Have you noticed? The topic of attention is getting a lot of attention.
Daniel Goleman — the guy who put “emotional intelligence” in the spotlight two decades ago — is now focusing on the power of attention with his newest book, Focus: The Hidden Driver of Excellence.
Tips for improving our ability to focus show up in publications as diverse as Oprah, Huffington Post, Psychology Today, Family Circle, Parents and Forbes — and in thousands of Web sites, blogs, books and brain-training courses and tools.
The interest is, in part, because most of us are too busy and too distracted. At the same time, advances in neuroscience are creating a clearer picture of what happens to our brains when we are unable to focus and giving clues about how to boost our ability to pay attention.
CCL’s Pete Ronayne works at the intersection of leadership, high-performance and neuroscience. He says the buzz about attention (if not all the details) is legitimate.
“Attention is critical — perhaps the most essential resource a leader has,” says Ronayne. “When we are distracted and unfocused, we are less productive, make more mistakes and end up taking longer to complete our work.”
“Most of us are clueless about what’s happening in our head; we don’t realize how unfocused we are and how diminished our attention span can become over the course of the day,” Ronayne continues.
As a result of this lack of focus, we don’t listen or learn as effectively. We struggle to make decisions in line with our priorities. We don’t sustain our thoughts long enough to be productive. In contrast, effective leaders are clear about their priorities, capable of guiding and controlling their attention, and able to get — and stay — engaged.
Also challenging: Attention is an energy-expensive activity. Too often we spend attention thoughtlessly on non-priorities, using up precious attentional funds. If we don’t replenish the reserves, we limit our ability to pay attention to more important things later. We don’t have it in us to have high-quality conversations or process complex issues. This has both immediate and long-term effects for leaders who are paid to make high-quality decisions and build trusting relationships, Ronayne explains.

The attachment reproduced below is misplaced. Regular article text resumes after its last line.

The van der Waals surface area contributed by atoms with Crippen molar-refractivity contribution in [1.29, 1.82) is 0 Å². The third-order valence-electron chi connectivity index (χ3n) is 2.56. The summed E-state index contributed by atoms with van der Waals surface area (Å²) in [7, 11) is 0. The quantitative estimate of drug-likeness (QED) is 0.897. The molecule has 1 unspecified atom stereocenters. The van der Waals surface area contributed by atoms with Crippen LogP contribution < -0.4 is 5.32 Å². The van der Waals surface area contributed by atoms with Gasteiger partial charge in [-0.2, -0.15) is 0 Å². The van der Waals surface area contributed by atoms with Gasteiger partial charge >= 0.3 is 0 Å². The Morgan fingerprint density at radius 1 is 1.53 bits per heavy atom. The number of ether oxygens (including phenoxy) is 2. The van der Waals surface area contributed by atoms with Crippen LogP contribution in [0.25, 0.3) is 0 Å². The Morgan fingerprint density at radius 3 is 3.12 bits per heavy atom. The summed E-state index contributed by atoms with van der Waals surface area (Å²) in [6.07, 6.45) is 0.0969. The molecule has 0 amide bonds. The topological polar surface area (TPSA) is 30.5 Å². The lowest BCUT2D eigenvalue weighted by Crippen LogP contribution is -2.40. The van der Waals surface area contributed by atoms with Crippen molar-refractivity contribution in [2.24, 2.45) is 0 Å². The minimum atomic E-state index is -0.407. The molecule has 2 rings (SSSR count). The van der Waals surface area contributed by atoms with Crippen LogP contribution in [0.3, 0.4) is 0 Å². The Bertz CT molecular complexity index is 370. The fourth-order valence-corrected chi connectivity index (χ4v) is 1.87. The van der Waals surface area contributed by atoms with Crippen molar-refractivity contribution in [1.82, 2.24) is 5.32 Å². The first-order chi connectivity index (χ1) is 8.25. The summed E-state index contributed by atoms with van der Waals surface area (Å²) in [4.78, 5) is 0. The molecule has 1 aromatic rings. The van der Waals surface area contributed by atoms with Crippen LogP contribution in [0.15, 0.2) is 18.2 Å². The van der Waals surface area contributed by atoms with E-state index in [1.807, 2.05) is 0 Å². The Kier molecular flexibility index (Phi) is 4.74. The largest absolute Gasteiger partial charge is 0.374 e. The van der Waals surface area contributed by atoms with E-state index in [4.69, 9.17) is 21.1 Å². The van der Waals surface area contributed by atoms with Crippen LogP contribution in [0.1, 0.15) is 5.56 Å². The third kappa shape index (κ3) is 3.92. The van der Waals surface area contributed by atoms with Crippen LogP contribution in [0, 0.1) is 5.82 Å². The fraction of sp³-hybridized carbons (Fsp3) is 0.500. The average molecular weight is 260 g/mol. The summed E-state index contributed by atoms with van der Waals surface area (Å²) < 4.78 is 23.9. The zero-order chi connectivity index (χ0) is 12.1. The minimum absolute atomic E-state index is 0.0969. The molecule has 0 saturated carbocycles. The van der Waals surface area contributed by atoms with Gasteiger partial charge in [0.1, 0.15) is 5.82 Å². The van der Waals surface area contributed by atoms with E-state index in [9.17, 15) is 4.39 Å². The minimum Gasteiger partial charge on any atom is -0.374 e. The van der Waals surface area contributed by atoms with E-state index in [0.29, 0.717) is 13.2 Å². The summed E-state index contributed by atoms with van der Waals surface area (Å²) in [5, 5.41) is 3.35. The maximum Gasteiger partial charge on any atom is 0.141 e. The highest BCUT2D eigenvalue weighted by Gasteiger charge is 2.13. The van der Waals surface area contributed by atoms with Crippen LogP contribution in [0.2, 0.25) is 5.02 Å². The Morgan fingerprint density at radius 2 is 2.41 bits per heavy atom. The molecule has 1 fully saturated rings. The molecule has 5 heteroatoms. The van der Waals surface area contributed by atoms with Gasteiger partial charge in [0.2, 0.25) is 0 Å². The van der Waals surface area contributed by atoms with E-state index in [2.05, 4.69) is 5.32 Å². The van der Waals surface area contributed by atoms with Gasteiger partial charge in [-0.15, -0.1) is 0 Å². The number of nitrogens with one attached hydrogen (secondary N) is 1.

Another problem is that the more we live in a distracted, overloaded, inattentive state, the more the brain “forgets” how to focus. Pervasive technology, constant interruption and the practice of “multitasking” create patterns or grooves in the brain that over time make it difficult to sustain thought and attention. We literally train our brains to be inattentive.
“Aristotle said, ‘we are what we repeatedly do’,” says Ronayne. “So many of us are so used to not focusing, we now have to practice focus and attention. The good news is that if you exercise the attention circuitry, it gets stronger.”
To counteract the habits of inattention, Ronayne suggests creating a few new habits:
- Give up multitasking. It is a myth that we can attend to two things at once. The brain can only devote focused attention on one thing at a time. Sure, it can rapidly switch back and forth between a low-attention task like drinking coffee and the focus needed to lead a conference call. But our hard-wired, attentional limits prevent us from writing a proposal well and listening actively to a conference call at the same time. Pick one. Do it well.
- Avoid scheduling meetings late in the day. By 4 or 4:30, our brains are usually tired and we are not fully listening. Schedule important meetings for the first part of the day.
- Take breaks. This is most consistently violated, even when we know better. We are not designed for long meetings, presentations or work sessions. Our focus starts to shift and fade after 40-45 minutes. After one hour, our brains naturally check out, and we’re not paying attention. Try to meet for and work in 50-minute blocks, then take a 10-minute break. Get up and move around, stretch and eat some fruit to replenish your brain.
- Get outdoors. Think about how many work days you have when you don’t get outside until you leave for the day — this is an attention killer. Shift your environment — have an outdoor conversation with a coworker, sit in the sun at lunch or just head outside for a quick breath of air. Other ways to boost your brain include taking a short nap, a walk, a yoga break or brief meditation. These “rechargers” give you an attention boost and enhance productivity and mood.
- Sleep. The quality and quantity of our sleep affects our brain — impacting a host of functions, including memory, attitude, decision-making and innovation. When you are tired, it makes focusing your attention even more difficult. The vast majority of us need eight to nine hours nightly to regularly perform at our peak.